On the "progressive" fads that are pervasive in public schools, including P.S. 87, considered one of the best public schools in New York:

We first became uneasy when we learned that P.S. 87 was using a new method called "the writing process," based on the assumption that all children were "natural writers." The old-style concern about sentence drill, grammar and spelling squashed natural childhood talents, we were told, while the new method let children's creativity flow by dispensing with these stifling rules and letting kids write down in journals whatever came to their minds, including their own invented spelling. They would then revise these entries, with but a smidgen of guidance from the teacher.

P.S. 87 didn't seem to hold teachers accountable for making sure that students attained some objectively measured level of writing competence. Indeed, the parents of children who were less "natural" writers than others, who couldn't compose a correct sentence by third or fourth grade, were still hearing assurances that all children develop at their own pace and that there really is no "correct" way to write. In other words: don't worry, be happy.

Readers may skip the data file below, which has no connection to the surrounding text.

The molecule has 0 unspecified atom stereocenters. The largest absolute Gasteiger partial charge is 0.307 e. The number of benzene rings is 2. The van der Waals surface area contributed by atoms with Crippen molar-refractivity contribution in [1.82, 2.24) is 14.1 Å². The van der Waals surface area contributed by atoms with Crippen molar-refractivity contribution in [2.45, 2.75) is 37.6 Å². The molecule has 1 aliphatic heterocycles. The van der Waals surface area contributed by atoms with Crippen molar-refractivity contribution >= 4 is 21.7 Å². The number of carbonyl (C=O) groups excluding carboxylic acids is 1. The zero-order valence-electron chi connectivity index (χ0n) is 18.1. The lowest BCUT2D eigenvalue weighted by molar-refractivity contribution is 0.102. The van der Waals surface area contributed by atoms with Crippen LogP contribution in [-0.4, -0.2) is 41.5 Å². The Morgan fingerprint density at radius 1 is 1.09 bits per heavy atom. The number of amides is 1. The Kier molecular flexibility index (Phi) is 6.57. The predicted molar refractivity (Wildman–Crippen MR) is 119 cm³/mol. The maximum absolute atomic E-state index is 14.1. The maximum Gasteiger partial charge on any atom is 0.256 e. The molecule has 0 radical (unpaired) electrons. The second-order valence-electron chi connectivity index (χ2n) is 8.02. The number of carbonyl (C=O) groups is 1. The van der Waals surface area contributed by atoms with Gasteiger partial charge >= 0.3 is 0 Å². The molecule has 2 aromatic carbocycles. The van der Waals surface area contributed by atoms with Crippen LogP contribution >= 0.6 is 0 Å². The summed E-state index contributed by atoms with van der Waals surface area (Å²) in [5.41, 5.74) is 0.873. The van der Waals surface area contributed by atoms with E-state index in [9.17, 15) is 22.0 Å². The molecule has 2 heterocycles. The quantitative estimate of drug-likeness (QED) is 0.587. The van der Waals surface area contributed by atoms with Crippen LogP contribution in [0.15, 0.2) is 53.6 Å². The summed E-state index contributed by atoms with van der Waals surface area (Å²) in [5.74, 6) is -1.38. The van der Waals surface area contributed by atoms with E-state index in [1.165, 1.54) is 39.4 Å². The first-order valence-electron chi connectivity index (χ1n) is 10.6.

I have a Master of Education from what is considered a prestigious education school--The Curry School of Education of University of Virginia--and believe me, these "progressive" fads are taught almost exclusively to aspiring teachers. Furthermore, in most Social Foundations of Education classes, a political worldview akin to Jonathan Kozol's is disturbingly exclusive in most classes. Thankfully, in the my introductory Social Foundations class at UVA, we were exposed to E.D. Hirsch, Jr., a nationally prominent reformer and education traditionalist (most likely because he was a University of Virginia professor). Despite his stature and influence in the reform movement, most students are sadly not exposed to his writings. This reason is most "social justice" professors know with certainty if exposed to traditional ideas of education and nutty "social justice" theories, the game is up. Students will choose the former with a fair exchange of academic ideas. Therefore, most schools of education refuse to give students the whole picture.